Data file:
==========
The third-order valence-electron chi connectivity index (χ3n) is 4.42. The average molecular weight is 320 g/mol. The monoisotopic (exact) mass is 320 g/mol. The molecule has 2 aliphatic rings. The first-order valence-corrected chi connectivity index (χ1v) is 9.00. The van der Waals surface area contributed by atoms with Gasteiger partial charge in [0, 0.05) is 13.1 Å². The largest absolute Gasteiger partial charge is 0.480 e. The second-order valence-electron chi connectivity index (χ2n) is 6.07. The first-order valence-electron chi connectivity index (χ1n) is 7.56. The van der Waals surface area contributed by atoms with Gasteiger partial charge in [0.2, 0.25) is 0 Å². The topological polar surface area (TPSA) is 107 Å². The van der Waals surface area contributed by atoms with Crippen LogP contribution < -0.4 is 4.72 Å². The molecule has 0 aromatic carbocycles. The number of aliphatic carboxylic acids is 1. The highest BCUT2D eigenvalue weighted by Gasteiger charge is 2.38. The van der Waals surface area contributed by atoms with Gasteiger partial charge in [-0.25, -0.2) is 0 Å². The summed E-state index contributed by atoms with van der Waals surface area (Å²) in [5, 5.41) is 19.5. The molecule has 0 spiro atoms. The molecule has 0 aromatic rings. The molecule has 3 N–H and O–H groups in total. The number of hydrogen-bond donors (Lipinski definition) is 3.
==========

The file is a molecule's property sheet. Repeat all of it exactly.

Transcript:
The third-order valence-electron chi connectivity index (χ3n) is 4.42. The average molecular weight is 320 g/mol. The monoisotopic (exact) mass is 320 g/mol. The molecule has 2 aliphatic rings. The first-order valence-corrected chi connectivity index (χ1v) is 9.00. The van der Waals surface area contributed by atoms with Gasteiger partial charge in [0, 0.05) is 13.1 Å². The largest absolute Gasteiger partial charge is 0.480 e. The second-order valence-electron chi connectivity index (χ2n) is 6.07. The first-order valence-electron chi connectivity index (χ1n) is 7.56. The van der Waals surface area contributed by atoms with Gasteiger partial charge in [0.2, 0.25) is 0 Å². The topological polar surface area (TPSA) is 107 Å². The van der Waals surface area contributed by atoms with Crippen LogP contribution < -0.4 is 4.72 Å². The molecule has 0 aromatic carbocycles. The number of aliphatic carboxylic acids is 1. The highest BCUT2D eigenvalue weighted by Gasteiger charge is 2.38. The van der Waals surface area contributed by atoms with Gasteiger partial charge in [-0.25, -0.2) is 0 Å². The summed E-state index contributed by atoms with van der Waals surface area (Å²) in [5, 5.41) is 19.5. The molecule has 0 spiro atoms. The molecule has 0 aromatic rings. The molecule has 3 N–H and O–H groups in total. The number of hydrogen-bond donors (Lipinski definition) is 3.